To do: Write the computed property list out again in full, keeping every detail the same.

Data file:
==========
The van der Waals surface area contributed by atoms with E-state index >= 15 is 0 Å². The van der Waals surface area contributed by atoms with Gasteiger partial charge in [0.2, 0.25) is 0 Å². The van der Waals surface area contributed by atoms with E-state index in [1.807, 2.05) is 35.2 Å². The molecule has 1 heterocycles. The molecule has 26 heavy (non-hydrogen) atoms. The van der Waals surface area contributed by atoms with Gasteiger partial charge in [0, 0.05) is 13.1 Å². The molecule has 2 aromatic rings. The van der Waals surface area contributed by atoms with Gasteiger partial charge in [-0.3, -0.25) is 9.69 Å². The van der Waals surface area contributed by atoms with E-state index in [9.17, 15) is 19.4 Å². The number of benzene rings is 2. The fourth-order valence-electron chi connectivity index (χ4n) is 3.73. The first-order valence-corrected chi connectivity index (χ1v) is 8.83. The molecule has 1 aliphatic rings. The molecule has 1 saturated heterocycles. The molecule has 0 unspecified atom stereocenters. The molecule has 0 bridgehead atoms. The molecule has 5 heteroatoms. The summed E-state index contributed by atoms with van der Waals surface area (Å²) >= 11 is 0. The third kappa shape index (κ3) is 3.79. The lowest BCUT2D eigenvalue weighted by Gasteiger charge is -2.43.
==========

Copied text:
The van der Waals surface area contributed by atoms with E-state index >= 15 is 0 Å². The van der Waals surface area contributed by atoms with Gasteiger partial charge in [0.2, 0.25) is 0 Å². The van der Waals surface area contributed by atoms with E-state index in [1.807, 2.05) is 35.2 Å². The molecule has 1 heterocycles. The molecule has 26 heavy (non-hydrogen) atoms. The van der Waals surface area contributed by atoms with Gasteiger partial charge in [0, 0.05) is 13.1 Å². The molecule has 2 aromatic rings. The van der Waals surface area contributed by atoms with Gasteiger partial charge in [-0.3, -0.25) is 9.69 Å². The van der Waals surface area contributed by atoms with E-state index in [9.17, 15) is 19.4 Å². The number of benzene rings is 2. The fourth-order valence-electron chi connectivity index (χ4n) is 3.73. The first-order valence-corrected chi connectivity index (χ1v) is 8.83. The molecule has 1 aliphatic rings. The molecule has 1 saturated heterocycles. The molecule has 0 unspecified atom stereocenters. The molecule has 0 bridgehead atoms. The molecule has 5 heteroatoms. The summed E-state index contributed by atoms with van der Waals surface area (Å²) >= 11 is 0. The third kappa shape index (κ3) is 3.79. The lowest BCUT2D eigenvalue weighted by Gasteiger charge is -2.43.